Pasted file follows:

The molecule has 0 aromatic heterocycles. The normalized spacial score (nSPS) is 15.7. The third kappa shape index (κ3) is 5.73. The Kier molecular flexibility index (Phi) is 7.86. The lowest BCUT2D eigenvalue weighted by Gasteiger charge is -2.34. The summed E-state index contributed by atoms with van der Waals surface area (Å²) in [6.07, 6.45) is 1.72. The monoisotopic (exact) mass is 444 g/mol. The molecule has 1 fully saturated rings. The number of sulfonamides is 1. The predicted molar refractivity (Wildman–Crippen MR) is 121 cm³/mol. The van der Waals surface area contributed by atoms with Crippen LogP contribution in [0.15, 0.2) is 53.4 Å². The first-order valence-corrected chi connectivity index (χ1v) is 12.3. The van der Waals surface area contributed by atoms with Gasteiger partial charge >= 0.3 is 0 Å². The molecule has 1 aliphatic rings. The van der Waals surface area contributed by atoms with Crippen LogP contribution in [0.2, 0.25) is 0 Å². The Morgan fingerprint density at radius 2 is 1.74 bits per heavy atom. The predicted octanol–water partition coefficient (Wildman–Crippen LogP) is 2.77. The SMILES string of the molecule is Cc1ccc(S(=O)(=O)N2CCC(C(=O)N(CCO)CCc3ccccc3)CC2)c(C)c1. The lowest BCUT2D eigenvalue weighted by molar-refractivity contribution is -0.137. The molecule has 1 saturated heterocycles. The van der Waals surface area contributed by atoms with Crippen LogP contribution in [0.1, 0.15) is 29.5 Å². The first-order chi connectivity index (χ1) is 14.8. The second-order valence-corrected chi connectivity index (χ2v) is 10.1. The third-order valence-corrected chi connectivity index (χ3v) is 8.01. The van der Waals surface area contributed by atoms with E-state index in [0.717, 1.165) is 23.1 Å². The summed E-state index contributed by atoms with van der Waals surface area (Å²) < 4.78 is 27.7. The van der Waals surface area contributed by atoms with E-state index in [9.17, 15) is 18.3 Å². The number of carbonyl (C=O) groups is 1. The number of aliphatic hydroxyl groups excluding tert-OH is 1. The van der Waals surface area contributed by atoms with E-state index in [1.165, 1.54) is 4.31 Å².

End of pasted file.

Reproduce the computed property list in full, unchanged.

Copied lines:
The molecule has 0 aromatic heterocycles. The normalized spacial score (nSPS) is 15.7. The third kappa shape index (κ3) is 5.73. The Kier molecular flexibility index (Phi) is 7.86. The lowest BCUT2D eigenvalue weighted by Gasteiger charge is -2.34. The summed E-state index contributed by atoms with van der Waals surface area (Å²) in [6.07, 6.45) is 1.72. The monoisotopic (exact) mass is 444 g/mol. The molecule has 1 fully saturated rings. The number of sulfonamides is 1. The predicted molar refractivity (Wildman–Crippen MR) is 121 cm³/mol. The van der Waals surface area contributed by atoms with Crippen LogP contribution in [0.15, 0.2) is 53.4 Å². The first-order valence-corrected chi connectivity index (χ1v) is 12.3. The van der Waals surface area contributed by atoms with Gasteiger partial charge >= 0.3 is 0 Å². The molecule has 1 aliphatic rings. The van der Waals surface area contributed by atoms with Crippen LogP contribution in [0.2, 0.25) is 0 Å². The Morgan fingerprint density at radius 2 is 1.74 bits per heavy atom. The predicted octanol–water partition coefficient (Wildman–Crippen LogP) is 2.77. The SMILES string of the molecule is Cc1ccc(S(=O)(=O)N2CCC(C(=O)N(CCO)CCc3ccccc3)CC2)c(C)c1. The lowest BCUT2D eigenvalue weighted by molar-refractivity contribution is -0.137. The molecule has 1 saturated heterocycles. The van der Waals surface area contributed by atoms with Crippen LogP contribution in [0.1, 0.15) is 29.5 Å². The first-order chi connectivity index (χ1) is 14.8. The second-order valence-corrected chi connectivity index (χ2v) is 10.1. The third-order valence-corrected chi connectivity index (χ3v) is 8.01. The van der Waals surface area contributed by atoms with E-state index in [0.717, 1.165) is 23.1 Å². The summed E-state index contributed by atoms with van der Waals surface area (Å²) < 4.78 is 27.7. The van der Waals surface area contributed by atoms with E-state index in [9.17, 15) is 18.3 Å². The number of carbonyl (C=O) groups is 1. The number of aliphatic hydroxyl groups excluding tert-OH is 1. The van der Waals surface area contributed by atoms with E-state index in [1.165, 1.54) is 4.31 Å².